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Cybersecurity and Digital Privacy in Zimbabwe


The tsunami of cyberattacks and spyware has taken African citizens by surprise, especially when everyone is busy fighting the Covid-19 pandemic. As Zimbabweans took to the internet to stay in touch with their family and friends, hackers and scammers exploited the opportunity to the hilt. Security software company Kaspersky has put the total number of malware attacks on African citizens at 3.8 million, which is an alarming figure by all standards. The company has also revealed that Potentially Unwanted Applications or PUAs (16.8 million PUAs were detected in 2020) caused the majority of the attacks.

It’s a Grim Scenario

Internet Society’s senior policy advisor for Africa, Verengai Mabika from Zimbabwe, supports the Cybersecurity and Data Protection Bill. He believes that the sudden increase in the number of online attacks has exposed Zimbabwe’s limited capacity and its lack of awareness about digital security. He also mentioned that in some African nations, the cyberattacks underwent a paradigm shift as they started impersonating the NGOs working in Covid-19 affected areas. The hackers used every weapon in the arsenal, ranging from phishing attacks to luring unsuspecting users with Covid-19-related scams.

Zimbabwean Government’s Response

The Cybersecurity and Data Protection Bill brought in by the Zimbabwean government is a concrete step towards enhanced data protection and cybersecurity. However, privacy activists, including Transparency International and Transparency International Zimbabwe (TI Z), and PEN International, have called for a review of this bill.   

These organizations have pointed to numerous shortcomings in the bill that fails to comply with international legal frameworks ad regional standards. Organizations such as PEN International and TIZ work towards promoting and defending the freedom of information and expression, and they’re concerned about the efficacy of the bill. Even though the Zimbabwean government has taken a strong measure towards protecting the interests of the ICT sector, a single bill to tackle both cybersecurity and data security challenges might prove counterproductive. Striking a delicate balance between digital rights and security issues can pose to be a huge challenge.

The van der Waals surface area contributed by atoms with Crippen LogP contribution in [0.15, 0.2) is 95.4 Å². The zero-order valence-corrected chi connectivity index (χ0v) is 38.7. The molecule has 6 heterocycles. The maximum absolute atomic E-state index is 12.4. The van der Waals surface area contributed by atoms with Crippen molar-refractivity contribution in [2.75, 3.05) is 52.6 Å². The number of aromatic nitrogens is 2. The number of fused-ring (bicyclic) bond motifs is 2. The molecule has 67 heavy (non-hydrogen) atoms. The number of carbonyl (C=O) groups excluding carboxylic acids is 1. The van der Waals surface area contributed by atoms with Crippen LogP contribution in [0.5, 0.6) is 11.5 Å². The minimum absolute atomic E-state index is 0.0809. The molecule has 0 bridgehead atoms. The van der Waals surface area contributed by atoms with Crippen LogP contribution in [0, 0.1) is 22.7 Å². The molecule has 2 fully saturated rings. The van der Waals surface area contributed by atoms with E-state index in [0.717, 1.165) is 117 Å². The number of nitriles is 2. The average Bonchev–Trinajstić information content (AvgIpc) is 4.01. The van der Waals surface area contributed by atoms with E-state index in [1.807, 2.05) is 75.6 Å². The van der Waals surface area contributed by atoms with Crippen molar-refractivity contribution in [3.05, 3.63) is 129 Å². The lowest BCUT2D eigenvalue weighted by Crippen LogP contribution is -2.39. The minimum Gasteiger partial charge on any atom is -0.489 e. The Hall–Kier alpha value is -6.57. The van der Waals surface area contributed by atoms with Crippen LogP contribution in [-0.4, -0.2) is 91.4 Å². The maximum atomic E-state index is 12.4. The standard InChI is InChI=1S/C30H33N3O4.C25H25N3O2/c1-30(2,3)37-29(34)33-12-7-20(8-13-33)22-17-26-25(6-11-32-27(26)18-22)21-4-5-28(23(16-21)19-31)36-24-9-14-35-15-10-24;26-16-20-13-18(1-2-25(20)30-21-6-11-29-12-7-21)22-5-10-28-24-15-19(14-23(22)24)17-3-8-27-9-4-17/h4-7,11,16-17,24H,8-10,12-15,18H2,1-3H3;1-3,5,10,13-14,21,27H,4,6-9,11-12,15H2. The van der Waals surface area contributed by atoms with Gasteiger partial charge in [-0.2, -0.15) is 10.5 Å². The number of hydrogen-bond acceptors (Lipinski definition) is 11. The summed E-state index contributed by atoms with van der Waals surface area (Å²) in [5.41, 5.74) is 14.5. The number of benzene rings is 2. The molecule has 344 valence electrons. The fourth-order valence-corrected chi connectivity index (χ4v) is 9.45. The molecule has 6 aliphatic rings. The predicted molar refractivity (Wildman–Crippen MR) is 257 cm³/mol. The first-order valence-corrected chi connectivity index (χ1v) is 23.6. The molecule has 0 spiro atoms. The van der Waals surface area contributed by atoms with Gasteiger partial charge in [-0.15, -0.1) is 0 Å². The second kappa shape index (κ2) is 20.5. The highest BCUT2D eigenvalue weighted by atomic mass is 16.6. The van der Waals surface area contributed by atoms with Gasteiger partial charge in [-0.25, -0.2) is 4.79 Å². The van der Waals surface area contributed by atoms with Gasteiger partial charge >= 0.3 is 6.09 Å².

Why the Need for Reform?

In its present form, the bill is fraught with numerous shortcomings that fail to comply with the international standards on the protection of personal data and privacy. It poses a greater risk of defeating the purpose as well as the scope of the proposed law.

Use of Excessively Intrusive Tools

One of the biggest issues is the lack of clarity on the circumstance as well as procedures for the use of tools such as keystroke logger. Permitting the use of such forensic tools can become an instrument to infringe upon the privacy rights of ICT. This investigative software or tool provides agencies remote access to data while helping them to monitor as well as record computer activities. Additionally, there’s no provision for accountability measures or judicial oversight for reviewing the potential abuses of intrusive technologies. 

Experts believe that when lesser intrusive measures for gathering evidence exist, there’s no justification to include excessive investigative procedures.

Lack of Independent Data Protection Authority

The Postal and Telecommunications Regulatory Authority of Zimbabwe is supposed to play the regulatory role, and it directly reports to the Executive. Thus, the oversight mechanism does not have independence and no authority directly answerable to the parliament. The appointment process must be done publicly so that any incidences of executive abuse can be minimized.

No Protection for the Rights of Data Subjects

The right of data subjects isn’t clearly defined and reinforced because procedures for handling individual data aren’t standardized. In the event of security breaches, it’s not known what procedures would be followed. Processing personal data for upholding national security or public interest isn’t defined clearly under the law. It leaves ample room for people overseeing such tasks to abuse the law in the name of public interest or national security.

Taking Data Security and Privacy Personally

Well, governments take time introducing laws that prove effective. Sadly, some of them can undermine the individual right to freedom of information and expression. In such cases, it is important to improve your digital security on your own. A VPN is a tool for securing browsing, data exchanges and preventing secretive snooping. It creates a secure tunnel for data communication between the device and the internet.

Irrespective of whether you’re using your home Wi-Fi network or a public one, you can be sure that all your critical information is protected. The end-to-end data encryption gives you immunity to eavesdropping and tracking attempts. During these grim times of cyberattacks and violations of privacy, you need to know how to handle these hurdles effectively. A VPN and a reliable antivirus tool are essential, and should not be taken for granted.

Overall, the Cybersecurity and Data Protection Bill is supposed to strengthen cybersecurity and is treated as progressive. However, like many things in life, it could use some positive adjustments. Every country needs a transparent law that not only looks after national security but individual liberties as well.


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